In her 2016 article “Affirmative Duties. The Institutional and Individual Capabilities Required in Disaster Coverage”, media ethicist Lee Wilkins described the obligations that journalists reporting on disasters should meet in order to fulfil the role of “mitigation watchdog”:
“…while they can be objective – fact-driven – about ‘what happens’ during a disaster and about responses to it, journalists have an affirmative duty to act in ways that protect human life.”
In the context of the coronavirus pandemic, this means that journalists need to alert the population to the threat to public health and thus—whether directly or indirectly—they need to appeal to the responsibility of each individual. At the same time, journalists should be able to discuss critically the effectiveness of measures taken to mitigate the damage to society. In doing so, they need to be clear about the different interests in society without playing these off against each other (young vs. old, health vs. economy etc.).
The infodemic threat
Baseless rumors and mis/disinformation including conspiracy theories have spread more rapidly than ever before on digital platforms and in messenger services since the beginning of the corona crisis. Websites that were already known for spreading conspiracy theories have leapt onto the corona bandwagon and often achieve far more online engagement than reputable sources of information such as public health institutions.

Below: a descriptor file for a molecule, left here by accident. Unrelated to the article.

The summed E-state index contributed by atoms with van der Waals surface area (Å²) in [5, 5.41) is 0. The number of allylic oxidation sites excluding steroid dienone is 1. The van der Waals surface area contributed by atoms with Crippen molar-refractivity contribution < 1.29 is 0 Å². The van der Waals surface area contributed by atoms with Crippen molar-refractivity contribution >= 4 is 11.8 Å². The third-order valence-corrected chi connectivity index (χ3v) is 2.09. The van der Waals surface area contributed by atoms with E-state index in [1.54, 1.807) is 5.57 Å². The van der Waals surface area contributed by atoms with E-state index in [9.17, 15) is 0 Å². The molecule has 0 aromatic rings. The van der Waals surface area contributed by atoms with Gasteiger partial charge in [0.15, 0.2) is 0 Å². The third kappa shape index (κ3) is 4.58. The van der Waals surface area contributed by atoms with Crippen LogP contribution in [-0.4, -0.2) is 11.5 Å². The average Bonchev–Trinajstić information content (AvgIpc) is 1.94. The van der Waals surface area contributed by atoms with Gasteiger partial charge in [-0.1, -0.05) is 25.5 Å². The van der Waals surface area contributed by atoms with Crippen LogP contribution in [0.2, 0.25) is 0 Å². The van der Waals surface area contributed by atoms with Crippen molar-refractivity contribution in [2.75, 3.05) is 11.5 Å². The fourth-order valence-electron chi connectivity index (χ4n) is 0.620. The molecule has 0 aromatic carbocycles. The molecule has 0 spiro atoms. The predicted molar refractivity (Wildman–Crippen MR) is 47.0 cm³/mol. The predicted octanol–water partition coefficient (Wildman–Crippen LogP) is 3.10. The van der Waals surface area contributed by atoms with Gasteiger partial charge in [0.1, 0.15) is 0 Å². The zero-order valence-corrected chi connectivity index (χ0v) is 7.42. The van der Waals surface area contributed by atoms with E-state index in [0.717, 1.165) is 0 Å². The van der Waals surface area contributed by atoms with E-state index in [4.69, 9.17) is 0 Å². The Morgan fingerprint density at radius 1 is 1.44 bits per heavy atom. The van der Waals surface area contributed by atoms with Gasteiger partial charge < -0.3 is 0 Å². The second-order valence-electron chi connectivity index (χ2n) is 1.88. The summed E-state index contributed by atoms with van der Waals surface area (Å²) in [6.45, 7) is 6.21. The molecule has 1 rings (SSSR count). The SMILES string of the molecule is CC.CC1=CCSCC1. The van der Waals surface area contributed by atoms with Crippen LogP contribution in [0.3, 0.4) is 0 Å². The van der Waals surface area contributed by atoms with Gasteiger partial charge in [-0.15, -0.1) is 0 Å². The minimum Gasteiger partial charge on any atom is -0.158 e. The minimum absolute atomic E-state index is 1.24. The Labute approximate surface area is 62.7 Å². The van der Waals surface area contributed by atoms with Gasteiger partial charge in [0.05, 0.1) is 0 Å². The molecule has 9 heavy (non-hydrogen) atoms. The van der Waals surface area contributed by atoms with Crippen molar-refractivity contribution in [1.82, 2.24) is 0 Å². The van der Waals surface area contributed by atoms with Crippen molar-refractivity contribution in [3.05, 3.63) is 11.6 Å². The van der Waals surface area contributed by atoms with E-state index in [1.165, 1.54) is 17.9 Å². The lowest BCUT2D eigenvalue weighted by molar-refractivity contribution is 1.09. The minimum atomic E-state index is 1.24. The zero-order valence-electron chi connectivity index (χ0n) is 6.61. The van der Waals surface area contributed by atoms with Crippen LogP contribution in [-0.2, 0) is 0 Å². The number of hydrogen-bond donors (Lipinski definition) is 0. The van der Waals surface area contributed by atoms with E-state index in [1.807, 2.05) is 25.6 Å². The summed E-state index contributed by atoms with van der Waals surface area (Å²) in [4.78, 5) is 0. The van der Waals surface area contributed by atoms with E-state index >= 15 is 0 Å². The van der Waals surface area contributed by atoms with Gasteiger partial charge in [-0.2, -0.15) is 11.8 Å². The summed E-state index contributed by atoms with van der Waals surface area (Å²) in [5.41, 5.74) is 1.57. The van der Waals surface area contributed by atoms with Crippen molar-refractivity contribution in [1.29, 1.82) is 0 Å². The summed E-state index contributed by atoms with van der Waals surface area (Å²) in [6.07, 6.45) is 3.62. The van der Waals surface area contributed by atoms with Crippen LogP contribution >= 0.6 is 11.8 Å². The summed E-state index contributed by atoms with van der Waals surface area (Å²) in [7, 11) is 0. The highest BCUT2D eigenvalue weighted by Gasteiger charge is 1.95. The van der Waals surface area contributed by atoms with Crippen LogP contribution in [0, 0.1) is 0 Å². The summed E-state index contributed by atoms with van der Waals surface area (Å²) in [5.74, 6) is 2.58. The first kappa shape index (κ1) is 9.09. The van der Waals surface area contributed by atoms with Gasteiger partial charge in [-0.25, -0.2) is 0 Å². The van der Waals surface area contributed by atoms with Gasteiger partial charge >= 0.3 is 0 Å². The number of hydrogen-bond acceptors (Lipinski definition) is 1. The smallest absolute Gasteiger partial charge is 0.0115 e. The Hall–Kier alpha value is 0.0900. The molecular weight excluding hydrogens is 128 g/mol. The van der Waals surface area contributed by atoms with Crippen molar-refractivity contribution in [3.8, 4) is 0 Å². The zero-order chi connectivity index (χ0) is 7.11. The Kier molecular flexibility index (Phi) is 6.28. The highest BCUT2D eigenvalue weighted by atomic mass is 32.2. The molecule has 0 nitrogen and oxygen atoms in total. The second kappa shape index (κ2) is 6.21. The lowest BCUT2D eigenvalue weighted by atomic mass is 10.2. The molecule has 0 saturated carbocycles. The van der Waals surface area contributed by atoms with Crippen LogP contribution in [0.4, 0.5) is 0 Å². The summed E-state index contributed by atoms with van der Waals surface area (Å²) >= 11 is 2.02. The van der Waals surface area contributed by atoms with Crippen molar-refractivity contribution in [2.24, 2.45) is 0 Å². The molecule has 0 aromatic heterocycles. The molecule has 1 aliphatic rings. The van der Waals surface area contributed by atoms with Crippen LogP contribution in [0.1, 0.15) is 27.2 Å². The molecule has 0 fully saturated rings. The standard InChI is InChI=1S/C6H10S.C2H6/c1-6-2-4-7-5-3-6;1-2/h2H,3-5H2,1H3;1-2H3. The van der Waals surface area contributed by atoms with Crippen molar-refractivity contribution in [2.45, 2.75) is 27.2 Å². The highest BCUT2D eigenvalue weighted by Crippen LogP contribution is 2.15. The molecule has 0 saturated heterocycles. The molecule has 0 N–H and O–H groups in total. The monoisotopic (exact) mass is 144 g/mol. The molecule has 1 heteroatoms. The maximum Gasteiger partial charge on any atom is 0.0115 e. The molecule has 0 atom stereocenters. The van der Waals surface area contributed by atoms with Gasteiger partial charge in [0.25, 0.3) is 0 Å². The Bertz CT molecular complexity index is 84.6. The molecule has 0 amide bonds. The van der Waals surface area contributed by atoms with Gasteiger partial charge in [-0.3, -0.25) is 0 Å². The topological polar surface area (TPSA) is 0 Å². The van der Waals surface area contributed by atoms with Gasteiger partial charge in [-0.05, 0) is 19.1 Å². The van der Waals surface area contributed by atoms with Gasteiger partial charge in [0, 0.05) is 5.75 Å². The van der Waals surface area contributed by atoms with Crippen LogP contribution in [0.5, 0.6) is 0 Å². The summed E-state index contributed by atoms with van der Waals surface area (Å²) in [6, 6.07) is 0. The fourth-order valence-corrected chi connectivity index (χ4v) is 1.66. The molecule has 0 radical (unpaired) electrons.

An ongoing survey carried out by NewsGuard – a company that provides credibility ratings for thousands of websites through a browser extension – has revealed a sharp increase in the number of websites publishing false and potentially harmful stories about the coronavirus. And in the case of German-language websites that NewsGuard has so far identified as publishers of misinformation on coronavirus, these now account for almost a hundred times more interactions on social networks than posts by the World Health Organisation and the German Federal Ministry of Health.
In response to the corona crisis, the big tech companies do appear to be making more effort than in the past to curb the dissemination of false information on their platforms. However, it is still legitimate to subject to critical scrutiny the progress they have made in this area.